On the other hand, I am also very ashamed of my behavior and want to rectify it. Please grant me a second chance so I can correct myself and abide by the laws in the future.

I shall be very thankful to you. Thank you very much.

Yours sincerely,

Employee name…

Job Designation…

 

Another format,

Date…

Authority name…

Institute/company name…

Institute/Company Address…

Sub: Apology letter for mistake and request for Second Chance

Dear {Mr./Mrs. Name},

I would like to take this time to make a formal apology to you on the record. I recognize that behavior was not only unprofessional but also harmful to productivity. It was not my intention to be a negative force in the office. (Brief explanation of the reason for the behavior.)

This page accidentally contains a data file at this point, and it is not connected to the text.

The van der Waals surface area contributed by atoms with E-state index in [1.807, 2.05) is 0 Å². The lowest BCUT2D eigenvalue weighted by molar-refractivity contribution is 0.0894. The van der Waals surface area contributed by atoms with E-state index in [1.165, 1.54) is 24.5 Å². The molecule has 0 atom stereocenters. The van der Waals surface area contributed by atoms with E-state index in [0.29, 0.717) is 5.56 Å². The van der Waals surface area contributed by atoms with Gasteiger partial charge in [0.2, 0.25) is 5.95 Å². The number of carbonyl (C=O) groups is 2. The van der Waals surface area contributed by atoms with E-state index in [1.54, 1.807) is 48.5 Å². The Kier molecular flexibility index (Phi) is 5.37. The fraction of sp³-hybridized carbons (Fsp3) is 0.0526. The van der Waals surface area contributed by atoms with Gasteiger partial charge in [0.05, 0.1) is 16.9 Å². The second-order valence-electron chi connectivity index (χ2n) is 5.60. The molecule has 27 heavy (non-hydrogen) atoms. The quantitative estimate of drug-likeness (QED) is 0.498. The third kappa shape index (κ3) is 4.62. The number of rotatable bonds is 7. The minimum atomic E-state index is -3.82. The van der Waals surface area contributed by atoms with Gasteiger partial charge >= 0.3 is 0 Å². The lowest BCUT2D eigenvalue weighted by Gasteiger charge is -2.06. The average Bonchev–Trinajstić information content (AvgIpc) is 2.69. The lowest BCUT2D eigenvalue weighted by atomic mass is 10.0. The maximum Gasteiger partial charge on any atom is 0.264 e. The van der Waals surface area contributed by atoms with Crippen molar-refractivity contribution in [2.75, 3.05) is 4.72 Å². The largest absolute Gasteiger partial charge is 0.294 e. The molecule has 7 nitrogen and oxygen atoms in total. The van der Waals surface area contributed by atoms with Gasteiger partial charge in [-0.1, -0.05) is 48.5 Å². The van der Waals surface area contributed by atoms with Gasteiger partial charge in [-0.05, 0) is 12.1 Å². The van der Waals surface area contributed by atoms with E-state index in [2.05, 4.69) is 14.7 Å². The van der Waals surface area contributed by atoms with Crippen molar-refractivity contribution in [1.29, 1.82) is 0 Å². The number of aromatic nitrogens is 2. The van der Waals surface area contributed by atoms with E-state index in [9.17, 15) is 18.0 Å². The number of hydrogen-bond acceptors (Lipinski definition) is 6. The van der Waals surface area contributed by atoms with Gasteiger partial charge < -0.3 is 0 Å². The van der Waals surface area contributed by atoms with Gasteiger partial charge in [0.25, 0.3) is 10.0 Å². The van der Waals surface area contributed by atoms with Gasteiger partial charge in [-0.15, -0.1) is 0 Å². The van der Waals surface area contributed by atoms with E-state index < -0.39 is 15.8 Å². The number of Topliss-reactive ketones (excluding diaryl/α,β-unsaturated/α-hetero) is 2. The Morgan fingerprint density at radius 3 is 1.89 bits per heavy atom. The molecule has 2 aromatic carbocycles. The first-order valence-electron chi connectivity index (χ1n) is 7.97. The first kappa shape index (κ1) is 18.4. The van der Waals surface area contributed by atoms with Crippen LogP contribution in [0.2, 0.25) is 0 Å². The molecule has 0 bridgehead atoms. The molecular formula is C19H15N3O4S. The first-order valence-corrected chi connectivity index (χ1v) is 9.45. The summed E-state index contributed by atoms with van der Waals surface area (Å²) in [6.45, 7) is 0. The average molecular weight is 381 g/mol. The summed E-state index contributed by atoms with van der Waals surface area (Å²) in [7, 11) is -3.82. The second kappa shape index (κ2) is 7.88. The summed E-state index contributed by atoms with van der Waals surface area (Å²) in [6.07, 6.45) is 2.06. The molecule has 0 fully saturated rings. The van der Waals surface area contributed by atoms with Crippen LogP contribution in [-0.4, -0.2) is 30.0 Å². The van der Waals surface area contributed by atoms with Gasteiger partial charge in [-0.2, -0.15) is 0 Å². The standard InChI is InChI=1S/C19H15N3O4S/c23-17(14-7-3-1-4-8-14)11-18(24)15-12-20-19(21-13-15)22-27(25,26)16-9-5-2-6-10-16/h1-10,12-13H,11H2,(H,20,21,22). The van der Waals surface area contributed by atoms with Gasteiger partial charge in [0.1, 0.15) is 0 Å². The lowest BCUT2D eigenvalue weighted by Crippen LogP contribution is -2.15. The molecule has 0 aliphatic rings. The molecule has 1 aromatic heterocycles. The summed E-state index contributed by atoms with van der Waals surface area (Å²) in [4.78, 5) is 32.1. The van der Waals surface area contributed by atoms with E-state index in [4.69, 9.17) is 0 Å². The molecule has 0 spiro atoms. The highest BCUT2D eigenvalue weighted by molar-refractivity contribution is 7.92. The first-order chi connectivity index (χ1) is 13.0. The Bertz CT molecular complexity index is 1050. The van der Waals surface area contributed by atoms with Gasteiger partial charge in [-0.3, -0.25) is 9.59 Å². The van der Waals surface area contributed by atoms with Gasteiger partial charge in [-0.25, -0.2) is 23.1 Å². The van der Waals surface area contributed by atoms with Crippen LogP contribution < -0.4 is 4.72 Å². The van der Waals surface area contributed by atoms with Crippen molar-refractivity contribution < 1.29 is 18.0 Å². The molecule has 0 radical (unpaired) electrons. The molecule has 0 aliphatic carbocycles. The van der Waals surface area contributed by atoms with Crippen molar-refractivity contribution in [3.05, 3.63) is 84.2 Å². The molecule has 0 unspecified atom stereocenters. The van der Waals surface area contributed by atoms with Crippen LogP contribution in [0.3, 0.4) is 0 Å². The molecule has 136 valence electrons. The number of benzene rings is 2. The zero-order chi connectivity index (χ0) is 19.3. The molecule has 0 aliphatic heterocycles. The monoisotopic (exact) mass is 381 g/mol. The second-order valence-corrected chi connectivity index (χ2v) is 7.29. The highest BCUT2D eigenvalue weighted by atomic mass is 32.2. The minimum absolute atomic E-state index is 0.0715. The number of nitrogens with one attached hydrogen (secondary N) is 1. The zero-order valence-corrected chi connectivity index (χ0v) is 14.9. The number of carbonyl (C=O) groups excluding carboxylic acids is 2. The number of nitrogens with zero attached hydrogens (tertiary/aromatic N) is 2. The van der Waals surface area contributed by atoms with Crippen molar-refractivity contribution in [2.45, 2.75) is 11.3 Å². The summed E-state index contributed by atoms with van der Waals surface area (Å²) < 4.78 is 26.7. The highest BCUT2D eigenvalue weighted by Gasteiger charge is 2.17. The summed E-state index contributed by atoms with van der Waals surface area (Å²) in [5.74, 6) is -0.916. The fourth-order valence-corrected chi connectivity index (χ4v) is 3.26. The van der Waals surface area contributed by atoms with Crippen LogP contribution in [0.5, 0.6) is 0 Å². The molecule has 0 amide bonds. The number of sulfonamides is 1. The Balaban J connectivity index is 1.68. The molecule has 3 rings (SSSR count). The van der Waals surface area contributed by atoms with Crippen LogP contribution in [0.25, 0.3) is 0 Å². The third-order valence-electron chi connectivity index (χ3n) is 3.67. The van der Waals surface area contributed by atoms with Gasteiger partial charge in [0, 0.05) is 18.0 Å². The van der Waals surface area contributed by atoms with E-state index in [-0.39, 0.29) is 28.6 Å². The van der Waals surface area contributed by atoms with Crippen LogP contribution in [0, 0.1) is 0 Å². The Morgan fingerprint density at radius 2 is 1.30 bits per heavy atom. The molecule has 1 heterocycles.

Thank you for addressing this problem so professionally. You have always been an excellent superior and I apologize for any problems this has caused you. (show actual problem and situation).

I know that I have no right to ask you for a second chance, but I promise that I have addressed the source of the problem and that I am taking the following steps to correct it and ensure that it never happens again (official rules and conducts).

Once again, I am deeply sorry for my behavior and I appreciate everything you’ve done for me. If there is anything else I can do to prove to you that I am ready to be part of the team again, please let me know.

Sincerely,

Employee name…

Job Designation…

Are you looking for ways to mend your broken relationship, then browse through mydearvalentine for a wide collection of Second Chances Love Letter.

second chance letter